An arboreal mammal of Los Tuxtlas forest, Mexico

2012-01-05T00:00:00Z (GMT) by Jenny Zambrano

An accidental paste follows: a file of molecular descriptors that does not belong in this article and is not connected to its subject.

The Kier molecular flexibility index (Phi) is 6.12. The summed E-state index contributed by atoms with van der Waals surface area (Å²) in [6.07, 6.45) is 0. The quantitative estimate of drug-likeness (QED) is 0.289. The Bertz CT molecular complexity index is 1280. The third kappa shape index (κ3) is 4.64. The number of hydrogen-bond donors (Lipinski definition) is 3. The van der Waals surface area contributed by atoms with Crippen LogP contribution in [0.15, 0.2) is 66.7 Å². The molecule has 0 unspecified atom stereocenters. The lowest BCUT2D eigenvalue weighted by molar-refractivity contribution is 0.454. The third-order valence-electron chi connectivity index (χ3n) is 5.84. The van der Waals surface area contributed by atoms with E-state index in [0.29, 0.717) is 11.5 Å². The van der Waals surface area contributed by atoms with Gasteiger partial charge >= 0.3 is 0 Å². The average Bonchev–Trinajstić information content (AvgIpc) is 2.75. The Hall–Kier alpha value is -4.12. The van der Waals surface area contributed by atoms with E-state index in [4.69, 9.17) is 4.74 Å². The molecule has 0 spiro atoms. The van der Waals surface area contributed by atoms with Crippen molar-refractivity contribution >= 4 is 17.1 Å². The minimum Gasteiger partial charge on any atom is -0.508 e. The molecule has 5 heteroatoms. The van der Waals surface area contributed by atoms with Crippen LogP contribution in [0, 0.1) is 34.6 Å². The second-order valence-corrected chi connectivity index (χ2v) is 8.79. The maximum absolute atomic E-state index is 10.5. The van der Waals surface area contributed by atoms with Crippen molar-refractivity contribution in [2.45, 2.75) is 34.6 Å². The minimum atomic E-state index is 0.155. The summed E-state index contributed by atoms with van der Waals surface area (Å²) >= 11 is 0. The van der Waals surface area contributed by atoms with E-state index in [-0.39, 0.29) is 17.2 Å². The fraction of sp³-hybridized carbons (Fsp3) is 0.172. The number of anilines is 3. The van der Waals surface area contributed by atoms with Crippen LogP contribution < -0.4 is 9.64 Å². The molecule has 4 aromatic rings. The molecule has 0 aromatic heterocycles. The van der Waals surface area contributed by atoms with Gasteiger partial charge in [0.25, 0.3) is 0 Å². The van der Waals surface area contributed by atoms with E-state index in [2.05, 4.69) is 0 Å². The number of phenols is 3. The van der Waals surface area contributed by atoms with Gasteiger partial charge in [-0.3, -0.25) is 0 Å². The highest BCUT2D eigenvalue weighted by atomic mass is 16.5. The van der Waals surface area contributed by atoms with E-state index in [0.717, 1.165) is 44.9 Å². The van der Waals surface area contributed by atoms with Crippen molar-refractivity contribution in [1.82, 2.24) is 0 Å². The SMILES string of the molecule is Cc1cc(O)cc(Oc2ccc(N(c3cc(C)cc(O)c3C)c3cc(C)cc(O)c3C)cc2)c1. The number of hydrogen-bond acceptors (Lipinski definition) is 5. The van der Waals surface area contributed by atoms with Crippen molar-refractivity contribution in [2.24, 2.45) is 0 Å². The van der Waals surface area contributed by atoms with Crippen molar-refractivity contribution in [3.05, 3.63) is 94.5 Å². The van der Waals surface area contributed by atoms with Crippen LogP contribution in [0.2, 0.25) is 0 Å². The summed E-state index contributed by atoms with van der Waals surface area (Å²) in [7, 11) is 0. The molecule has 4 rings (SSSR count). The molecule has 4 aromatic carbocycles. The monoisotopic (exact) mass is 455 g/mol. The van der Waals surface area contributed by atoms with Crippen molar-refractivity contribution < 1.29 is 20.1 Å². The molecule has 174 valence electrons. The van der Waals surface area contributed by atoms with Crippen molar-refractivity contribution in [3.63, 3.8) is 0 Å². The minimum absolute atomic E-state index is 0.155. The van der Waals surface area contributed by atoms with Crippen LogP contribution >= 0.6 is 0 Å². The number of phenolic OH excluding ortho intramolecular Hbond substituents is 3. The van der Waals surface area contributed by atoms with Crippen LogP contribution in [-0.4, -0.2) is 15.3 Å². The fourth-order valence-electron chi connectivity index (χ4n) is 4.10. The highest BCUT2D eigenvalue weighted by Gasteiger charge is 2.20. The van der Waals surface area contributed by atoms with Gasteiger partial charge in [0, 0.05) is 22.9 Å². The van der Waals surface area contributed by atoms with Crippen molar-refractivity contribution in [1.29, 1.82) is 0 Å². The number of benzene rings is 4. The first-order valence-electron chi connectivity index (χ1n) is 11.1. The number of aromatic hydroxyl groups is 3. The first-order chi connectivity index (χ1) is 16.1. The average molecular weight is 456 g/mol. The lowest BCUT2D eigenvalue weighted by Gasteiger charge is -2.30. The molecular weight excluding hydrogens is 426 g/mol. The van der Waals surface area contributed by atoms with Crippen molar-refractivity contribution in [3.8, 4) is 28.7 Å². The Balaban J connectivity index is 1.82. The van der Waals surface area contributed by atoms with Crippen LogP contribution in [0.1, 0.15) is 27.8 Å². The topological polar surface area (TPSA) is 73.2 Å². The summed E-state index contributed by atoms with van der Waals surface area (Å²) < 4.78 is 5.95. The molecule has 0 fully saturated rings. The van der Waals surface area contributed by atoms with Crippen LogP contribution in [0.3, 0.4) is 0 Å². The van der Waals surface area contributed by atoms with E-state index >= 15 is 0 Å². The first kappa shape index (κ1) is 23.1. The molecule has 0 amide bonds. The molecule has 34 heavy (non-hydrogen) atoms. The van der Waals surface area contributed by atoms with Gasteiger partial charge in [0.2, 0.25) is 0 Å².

"The burgeoning human population in rural tropical regions has accelerated fragmentation of natural habitats, posing particular risk to tropical rain forests. This is the case of the Los Tuxtlas forest in Veracruz, Mexico where almost 87% of the original forest area has been lost. Remaining remnants persist as archipelagoes of often very small forest fragments. My research tests how forest fragmentation affects plant species dynamics by studying Poulsenia armata (Moraceae), a widespread tropical tree. This photograph was taken as part of my long-term study in order to assess the role that small mammals have on this tree species. It is believed that small mammals could be experiencing less competition in the forest fragments, therefore increasing seed predation and affecting the persistence of the plant species that they eat. The picture shows an arboreal mammal (Tylomys nudicaudus) that is very rare in this region. The presence of this small mammal is significant to my study because it not only illustrates the possible seed predators of the Moraceae tree species, but also indicates the role of the remaining fauna in the fragmented forest."

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